Answer: It’s tough to put a ratio on it. It doesn’t really have anything to do with my new job. People tell you things in confidence and you don’t report them. It happens a lot, and it happened just as much with the paper as it did in this new job. The injuries thing is tricky, because there might only be three people who know, for certain, what the injury is: the player, the trainer and the coach. The trainer doesn’t talk, and the player and coach play the lower-body, upper-body game. If I see a guy get hit with a shot on his ankle, and he leaves the game, it’s not a mystery to say his ankle is hurt. But if it’s just a guy limping, it could be any number of things. Very rarely do I get “off the record” info about injuries. Those are well-kept secrets.

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Questions: 1-Is Zatkoff more likely to get the call before Bernier since he has proven he can be sharp playing once a week? 2-Is the team gaining confidence in that they are winning, albeit only tweo games with Smyth and Scuderi being injured? 3-Randy Jones had to be good to get his Philly contract and bad to get waived. He seems to be a steal. Has he fit in as seemless as it seems?

Answers: 1) Well, I don’t see the Kings calling up a young goalie to fit in that scenario, not as a backup who is going to play once every 10 games. That was the idea of having Ersberg, to prevent those young guys from having to fill that role, and I don’t think that will change. But your theory is a good one, and it’s one of the reasons Murray cited in having Ersberg around, that ability to fill in after a long break. 2) Well, it’s only been one period without Smyth, but it was a pretty good period for the Kings. I think winning, regardless of who is in the lineup, builds confidence. 3) Well, there would probably be people who take issue with both of those statements, that he was worth the salary he got and that he got waived because he was bad. But he seems prepared to give the Kings what they’ve been looking for since the start of training camp: a left-shot defenseman who can move the puck and has a few years of experience. For the price, it’s hard to argue that it was a bad move.

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Question: Has there been thought to create a LA Kings Insider app? By loading it, one can get constant updates from your blog via our cell phones. That’s especially handy when a computer isn’t available and when one is traveling or not at desk or home.. Should you go this route, I believe the Kings and you would be ahead of the game by pushing technology to update your readers and the faithful. Just an idea. Thoughts?

Answer: Everything you’re saying makes sense to me, but I’m so far removed from being an IT guy that I think the best thing for me to do is forward your question/request to the AEG tech folks and see what they can do. It sounds like a great idea to me.

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Questions: I don’t know if anyone has posted this yet, but was the fight last night between Simmonds and McCardle the first fight in the NHL between two black players? I have never seen that before. Also, did you notice Bob Miller get a little choked up the other night when congratulating Luc on his entrance in the hall of fame? I love Bob Miller.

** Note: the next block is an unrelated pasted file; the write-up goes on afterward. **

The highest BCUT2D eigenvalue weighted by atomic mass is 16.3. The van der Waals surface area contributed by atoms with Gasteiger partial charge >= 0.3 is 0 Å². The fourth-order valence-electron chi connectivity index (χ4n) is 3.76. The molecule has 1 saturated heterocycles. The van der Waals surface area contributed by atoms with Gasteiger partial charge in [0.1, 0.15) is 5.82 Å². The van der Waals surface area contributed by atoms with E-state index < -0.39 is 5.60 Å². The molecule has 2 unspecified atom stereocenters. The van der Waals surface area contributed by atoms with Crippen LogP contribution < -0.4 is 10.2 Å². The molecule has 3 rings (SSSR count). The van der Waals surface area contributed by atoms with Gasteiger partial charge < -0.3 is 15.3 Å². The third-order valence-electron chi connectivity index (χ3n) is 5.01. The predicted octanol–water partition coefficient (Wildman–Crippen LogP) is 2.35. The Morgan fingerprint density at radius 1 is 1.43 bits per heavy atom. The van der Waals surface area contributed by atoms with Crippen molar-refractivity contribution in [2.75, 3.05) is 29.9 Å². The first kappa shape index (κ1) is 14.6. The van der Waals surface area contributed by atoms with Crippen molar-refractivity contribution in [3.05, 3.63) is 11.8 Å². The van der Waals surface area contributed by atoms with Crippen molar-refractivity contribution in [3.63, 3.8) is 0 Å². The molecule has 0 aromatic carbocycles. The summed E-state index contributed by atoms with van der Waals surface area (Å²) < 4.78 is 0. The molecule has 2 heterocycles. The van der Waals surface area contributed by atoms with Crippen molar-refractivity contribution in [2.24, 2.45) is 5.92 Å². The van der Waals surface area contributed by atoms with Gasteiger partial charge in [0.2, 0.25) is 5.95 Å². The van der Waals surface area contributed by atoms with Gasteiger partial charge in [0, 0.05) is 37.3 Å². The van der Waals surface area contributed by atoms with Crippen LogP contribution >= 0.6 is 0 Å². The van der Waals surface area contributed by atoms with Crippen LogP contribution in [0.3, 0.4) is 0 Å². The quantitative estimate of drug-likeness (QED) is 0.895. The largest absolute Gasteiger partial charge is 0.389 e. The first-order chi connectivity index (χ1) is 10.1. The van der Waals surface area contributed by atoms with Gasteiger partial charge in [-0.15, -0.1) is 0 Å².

Answers: 1) Interesting question! If you took the time to go back through the hockeyfights.com website, you would probably get your answer. 2) Being in the press box, I don’t get to hear Bob and Jim’s call, but that’s a nice gesture by Bob. Bob got to wear his Hall of Fame jacket this week as well!

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Alec martinez

#27 | 6′ 1″ | 210 lb | Age: 29

Born: July 26, 1987
Birthplace: Rochester Hills, MI, USA
Position: D
Handedness: Left

Bio

Bio: Martinez was drafted by the LA Kings in the 2007 Draft, while playing for Miami University. He has since become a two-time Stanley Cup champion and the 17th man in Stanley Cup playoff history to score the Cup-winning goal in overtime.

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Anze Kopitar

#11 | 6′ 3″ | 224 lb | Age: 29

Born: August 24, 1987
Birthplace: Jesenice, SVN
Position: C
Handedness: Left

Bio

As the 11th overall pick in the 2005 NHL Entry Draft, Kopitar became the first Slovenian to play in the NHL. Kopitar has spent his entire NHL career with the Kings, and following the 2015–16 season, was named the Kings’ captain. Noted for both his offensive and defensive play, Kopitar was awarded the Frank J. Selke Trophy as the best defensive forward in the NHL in 2016.

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Drew Doughty

#8 | 6′ 1″ | 195 lb | Age: 26

Born: December 8, 1989
Birthplace: London, ON, CAN
Position: D
Handedness: Right

Bio

Bio: Doughty is a Canadian defenceman who was selected second overall by the Kings in the 2008 Draft. Doughty made his NHL debut in 2008 as an 18-year-old and was named to the All-Rookie Team. He is a two-time Stanley Cup champion with the Kings, a two-time Olympic gold medallist with the Canadian national team, and a Norris Trophy finalist.

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Tyler Toffoli

#73 | 6′ 1″ | 200 lb | Age: 24

Born: April 24, 1992
Birthplace: Scarborough, ON, CAN
Position: C
Handedness: Right

Bio

Toffoli is a Canadian professional ice hockey forward, drafted by the Kings in the second round of the 2010 Draft. Toffoli scored his first career NHL goal in his second game in a 4–0 victory over the Phoenix Coyotes in 2013. He was also named the 2012–13 AHL All-Rookie Team.
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Jeff Carter

#77 | 6′ 4″ | 215 lb | Age: 31

Born: January 1, 1985
Birthplace: London, ON, CAN
Position: C
Handedness: Right

Bio

Carter began his hockey career playing in the Ontario Hockey League in Canada before joining the AHL and playing for the Philadelphia Flyers. He was then traded to the Colombus Blue jackets before joining the LA Kings in 2012, where he has since won two Stanley Cups with the Kings.

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Jonathan Quick

#32 | 6′ 1″ | 218 lb | Age: 30

Born: January 21, 1986
Birthplace: Milford, CT, USA
Position: G
Handedness: Left

Bio

Bio: Quick is the current goaltender for the LA Kings and was selected by Los Angeles at the 2005 NHL Entry Draft. Previously, Quick was a silver medalist with USA at the 2010 Winter Olympics. He’s won two Stanley Cup championships with the Kings, along with being the most recent goaltender to be awarded the Conn Smythe Trophy as the Most Valuable Player (MVP) of the 2012 Stanley Cup playoffs.